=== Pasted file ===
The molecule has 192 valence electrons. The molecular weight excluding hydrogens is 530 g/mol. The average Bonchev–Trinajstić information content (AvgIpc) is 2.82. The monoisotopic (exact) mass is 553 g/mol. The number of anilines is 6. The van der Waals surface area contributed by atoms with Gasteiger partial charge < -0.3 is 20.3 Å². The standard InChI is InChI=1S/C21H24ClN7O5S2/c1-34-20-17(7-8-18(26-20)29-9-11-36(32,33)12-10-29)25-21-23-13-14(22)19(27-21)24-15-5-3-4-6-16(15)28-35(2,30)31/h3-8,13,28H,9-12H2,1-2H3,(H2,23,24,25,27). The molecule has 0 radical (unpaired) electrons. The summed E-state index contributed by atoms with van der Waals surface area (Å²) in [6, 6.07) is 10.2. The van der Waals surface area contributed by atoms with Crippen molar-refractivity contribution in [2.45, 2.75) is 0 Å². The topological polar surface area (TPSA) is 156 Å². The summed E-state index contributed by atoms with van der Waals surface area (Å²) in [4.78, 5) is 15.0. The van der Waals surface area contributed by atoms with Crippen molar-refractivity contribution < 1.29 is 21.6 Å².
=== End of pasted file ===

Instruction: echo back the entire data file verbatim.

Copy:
The molecule has 192 valence electrons. The molecular weight excluding hydrogens is 530 g/mol. The average Bonchev–Trinajstić information content (AvgIpc) is 2.82. The monoisotopic (exact) mass is 553 g/mol. The number of anilines is 6. The van der Waals surface area contributed by atoms with Gasteiger partial charge < -0.3 is 20.3 Å². The standard InChI is InChI=1S/C21H24ClN7O5S2/c1-34-20-17(7-8-18(26-20)29-9-11-36(32,33)12-10-29)25-21-23-13-14(22)19(27-21)24-15-5-3-4-6-16(15)28-35(2,30)31/h3-8,13,28H,9-12H2,1-2H3,(H2,23,24,25,27). The molecule has 0 radical (unpaired) electrons. The summed E-state index contributed by atoms with van der Waals surface area (Å²) in [6, 6.07) is 10.2. The van der Waals surface area contributed by atoms with Crippen molar-refractivity contribution in [2.45, 2.75) is 0 Å². The topological polar surface area (TPSA) is 156 Å². The summed E-state index contributed by atoms with van der Waals surface area (Å²) in [4.78, 5) is 15.0. The van der Waals surface area contributed by atoms with Crippen molar-refractivity contribution < 1.29 is 21.6 Å².